The Union Budget of India for the year 2015-16 has revitalized the Indian shipping and ports sector, paving the way for corporatization of major port trusts and bringing a much awaited tax relief for Indian Seafarers and Sailors.
The Shipping Ministry along with various Seafarer welfare organizations and Associations has been, for the past couple of years, pushing for rectification of the anomaly for Indian Seafarers who are put at a tax disadvantage vis-a-vis their Sailors sailing in global flags.
On 28 February, presenting the BJP Government’s second budget, the Finance Minister ArunJaitley ended a more than two-decade-old seafarers’ taxation anomaly that is cited by Indian fleet-owners as the main reason for an acute shortage of sailors to man their ships.
To elaborate, anIndian Seafarer serving on ships outside India for a period of 182 days or more in a year is considered to be a non-resident for Income Tax purposes.
However, the time spent by a ship in Indian territorial waters is considered as period of service in India, according to Income Tax Rules framed in 1990.
Since, Indian flags frequent Indian ports due to their nature of business, most of the Crew on Indian Flags face difficulties in maintaining and complying with the 182 days criteria for getting a Non-Resident status for Tax purpose.
For example, if there is an Indian flag vessel for international trade, say Australia (Coal), the Vessel goes overseas to Australia to fetch Coal and returns back to Indian ports for the offloading. During the course of this journey the Vessel will possibly pass through various Indian ports in Kerala, Goa, Maharashtra and Gujarat and spend a considerable amount of time in the Indian territorial waters before moving onto the International waters.
In this case, the number of days outside India of crew on such ships gets counted only from the date when the ship crosses the coastal boundaries of India. Hence even if the Indian sailor spent more than 6 months on such an Indian Flag vessel, his NRI days will be counted only for the days that the vessel was in International waters and the days sailing in Indian territorial waters will be considered to be as if he has been resident in India.
However, if the sailor is doing the same route on a Foreign Flag vessel, irrespective of the fact that it was in Indian or Foreign waters, his number of days in Indian waters is also considered to be as if he is NOT resident in India and hence he will not pay any Tax in India.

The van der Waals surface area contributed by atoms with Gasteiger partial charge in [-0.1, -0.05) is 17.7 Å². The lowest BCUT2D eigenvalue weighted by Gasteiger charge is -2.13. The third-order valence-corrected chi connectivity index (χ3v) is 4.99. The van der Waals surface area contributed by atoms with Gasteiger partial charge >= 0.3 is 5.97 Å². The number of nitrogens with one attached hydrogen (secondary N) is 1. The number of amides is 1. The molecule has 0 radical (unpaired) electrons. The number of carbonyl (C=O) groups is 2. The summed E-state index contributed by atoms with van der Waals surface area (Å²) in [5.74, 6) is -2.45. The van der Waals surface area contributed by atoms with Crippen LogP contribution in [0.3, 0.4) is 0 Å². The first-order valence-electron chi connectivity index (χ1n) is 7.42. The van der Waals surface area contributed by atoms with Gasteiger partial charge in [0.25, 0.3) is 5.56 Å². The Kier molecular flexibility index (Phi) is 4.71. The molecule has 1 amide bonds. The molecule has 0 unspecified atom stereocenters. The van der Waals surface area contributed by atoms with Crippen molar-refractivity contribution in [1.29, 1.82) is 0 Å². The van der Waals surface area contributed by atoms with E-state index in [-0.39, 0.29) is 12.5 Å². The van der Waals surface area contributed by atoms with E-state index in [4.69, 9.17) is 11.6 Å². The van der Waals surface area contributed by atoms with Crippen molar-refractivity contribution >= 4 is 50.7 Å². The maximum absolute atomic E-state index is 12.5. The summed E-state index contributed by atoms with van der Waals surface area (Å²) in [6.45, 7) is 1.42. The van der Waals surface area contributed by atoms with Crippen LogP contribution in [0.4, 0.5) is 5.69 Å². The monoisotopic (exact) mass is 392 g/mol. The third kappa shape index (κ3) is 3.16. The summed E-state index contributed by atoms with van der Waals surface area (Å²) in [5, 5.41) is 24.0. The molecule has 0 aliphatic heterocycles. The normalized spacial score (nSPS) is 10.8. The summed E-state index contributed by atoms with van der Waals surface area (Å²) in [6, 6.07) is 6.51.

The financial effect of this anomaly makes the income earned on the Indian vessel Taxable and the foreign vessel tax free. Hence if a Sailor aboard a Foreign Vessel is earning Rs 30,00,000 for the year (Tax Free) then his Indian counterpart will be actually be earning Rs 30,00,000 – 9,00,000 = Rs 21,00,000 as Rs 9,00,000 will be deducted or be payable as Income Tax(gross figures for example only).
This led to a continuous drift of personnel from Indian ships to foreign flag ships under the lure of higher “take home” pay packets, without having to pay tax in India, where the income tax rate is higher, due to this unintended differential tax treatment.
As a result, Indian flag ships that are by law required to hire only Indian crew, faced an acute shortage of experienced manpower, particularly in the officers’ category. The problem of this drift is compounded with the actual CTC (cost to company) and the perquisites on offer to the Sailor are much high with Foreign Flags.
The budget 2015 has hence taken note as follows: “In the case of foreign bound ships, where the destination of the voyage is outside India, there is uncertainty with regard to the manner and basis of determination of the period of stay in India for crew members of such ships who are Indian citizens,” according to the budget documents. “In view of this, it is proposed to amend the Act to provide that in the case of an individual, being a citizen of India and a member of the crew of a foreign bound ship leaving India, the period or periods of stay in India shall, in respect of such voyage, be determined in the manner and subject to such conditions as may be prescribed,” the documents said.
India providedmore than 50000 fresh Seafarers and close to 45000 officers in 2014, according to the Manpower Update 2010-2014. However, according to the DG of Shipping, nearly three-fourths of Indian Seafarers are employed with foreign shipping organizations.
The amendment gives powers to CBDT to prescribe the manner and procedure for computing period of stay in India. This would be effective retrospectively from April 1, 2015, so the benefit can possibly be drawn from the next financial year onwards.